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Les Follies Bourgeois

[whitespace] The San Jose Follies Strikes Back They Don't Know the Way to San Jose: Jimmy Freeman and Stacey Bareilles play Biff and Bambi, two clueless tourists, in 'The San Jose Follies Strikes Back.'



A rambunctious new production pokes fun at an upwardly mobile San Jose

By Traci Hukill

MIDWAY THROUGH the second act of The San Jose Follies Strikes Back, the lights come up on a desolate scene: two frightened Southern Californians (they thought they were going to Great America) and a bulldoggish Susie Mallett, ex-mayor of San Jose, gather on a bare stage. A tumbleweed bounces across the foreground. Far away a coyote howls.

Shivering, a spooked Bambi glances around the deserted space. "What is this place where no one shops?" she demands in perfect SoCalese.

"This is the Pavilion," Mallett answers breezily. "You want roller-coaster rides? You'll love the 'Chapter 11 Spiral to Hell!' " The audience roars its appreciation for this wry treatment of Frank Taylor's multimillion-dollar boondoggle.

At least John Bisceglie thinks the audience will laugh, and he's probably right. The 28-year-old director, producer and co-author of San Jose Follies Strikes Back has pulled off a tidy little trick: a glitzy musical revue brimming with goofy slapstick and spiked with wicked topical satire that's smart without being vicious--and is consistently funny.

Loaded with young talent from all over the Bay Area, San Jose Follies Strikes Back, which opens this weekend, follows in the footsteps of a previous Bisceglie production, San Jose Follies, which ran as a dinner-theater engagement at Bella Mia three years ago and garnered comparisons to San Francisco's Beach Blanket Babylon.

The formula (at least in the rehearsal I attended) is simple: beautiful actors--triple threats who can act, sing and dance--sing corny lyrics and prance their way through cabaret-style choreography in elaborate costumes (200 of them for nine actors), all the while lambasting local institutions like Quetzalcoatl, Macy's and Maggi Scura.

The show's "hit list," obligingly typed up by the authors, is some 300 names long. "We try to be an equal- opportunity offender," Bisceglie cracks. But Follies resists turning truly mean. Bisceglie and writing partner Jason Tarshis, both native sons, actually like San Jose.

In spite of endless jokes about the city's inferiority complex ("San Jose is so boring ... boring ... boring ..." sing two visitors as they nod off to sleep) and countless jabs at San Jose's attempts to bill itself as a "real city," Tarshis insists that "it's not like it's an attack on San Jose. The show loves San Jose."

"I think San Jose has the reputation of being the bastard little sister of San Francisco," Bisceglie chimes in. "There's fun to be made with that." The fun starts when Biff and Bambi, winners on a Singled Out-inspired show called Mystery Date, learn that their grand prize is a trip to San Jose.

First they think they're bound for San Tropez. Corrected, they figure they're heading to San Jose, Costa Rica. When they finally learn their destination is San Jose, Calif., their response (these are L.A. types, after all) is a primal "Huh?"

"It's 50 miles south of San Francisco," their hostess explains hastily, and before they know it Biff and Bambi are captives of the recently unemployed Susie Mallett, who drags them on a historical tour of San Jose.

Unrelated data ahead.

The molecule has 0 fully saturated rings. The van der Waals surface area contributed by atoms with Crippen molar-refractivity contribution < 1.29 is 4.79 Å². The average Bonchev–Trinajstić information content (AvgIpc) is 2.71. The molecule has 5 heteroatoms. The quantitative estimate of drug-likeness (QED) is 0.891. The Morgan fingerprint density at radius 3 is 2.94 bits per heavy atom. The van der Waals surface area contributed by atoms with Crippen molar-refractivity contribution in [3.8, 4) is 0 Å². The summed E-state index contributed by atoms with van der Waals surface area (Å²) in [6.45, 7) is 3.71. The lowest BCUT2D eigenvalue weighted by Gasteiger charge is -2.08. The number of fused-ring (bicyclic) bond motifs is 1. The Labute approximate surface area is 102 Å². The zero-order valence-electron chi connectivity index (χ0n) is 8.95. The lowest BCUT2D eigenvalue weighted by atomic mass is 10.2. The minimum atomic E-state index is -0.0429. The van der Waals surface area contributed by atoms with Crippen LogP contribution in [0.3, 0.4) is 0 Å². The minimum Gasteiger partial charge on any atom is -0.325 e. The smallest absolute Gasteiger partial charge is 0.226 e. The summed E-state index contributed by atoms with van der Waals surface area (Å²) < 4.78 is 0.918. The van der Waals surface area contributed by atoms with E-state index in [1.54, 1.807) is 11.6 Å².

An amusing string of skits follows. Among the highlights are the story of the ill-fated and unbalanced Light Tower ("What this town needs is an erection!") and a tribute to the prune industry, including the early battles with a skeptical public ("No, thanks, I think I'd rather pass/Prunes can give a girl gas!").

Politically conscious but not politically correct, the brand of cynicism lacing these performances sparkles with intelligence but stops just short of scathing, though not short of a certain kind of joke. "If there's a boob or a crotch joke," says a knowing Bisceglie, "San Jose goes nuts."

THE SECOND ACT takes on contemporary issues with the same exuberance. The Jose Theater is demolished while distraught protesters reach out to each other for support. A businessman tries in vain to get through city governmental red tape. We meet Redevelopment Man ("I take from the neighborhoods and give to downtown!") and laugh repeatedly at the city of Campbell.

This is all great satire, and it's good to remember that very funny moments are sprinkled throughout the whole second act, because it does get long. The production's weakness lies primarily in the framing story, which drags on a bit toward the end. It involves magic stones and supernatural powers, plus the time-honored Straight Man Masquerades as Woman and Gets Groped/love-story combo. The love story works well as a vehicle for humor in the first act, when it's still a Yugo kind of vehicle, but in the second act it morphs into a Yugo-shaped Mack Truck--still absurd but now impossible to ignore.

Overall, though, the singing is fantastic, the costumes are great and the jokes are funny enough to make a viewer forget the cheesey plot line. And the venue, Bisceglie's Victory Theater, has undergone a complete makeover since its roughhouse days as J.J.'s Blues Nightclub. Cocktail tables, linens, beer and wine and upstairs seating all add to the quality of the experience. Yes, a night at The San Jose Follies Strikes Back quite rivals an evening of cabaret in San Francisco, a city about 50 miles north of here.


The San Jose Follies Strikes Back opens Saturday (Dec. 12) at Victory Theater, 14 S. Second St., San Jose. Tickets are $20-$33; 21 and over. (408/286-6600)

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From the December 10-16, 1998 issue of Metro.

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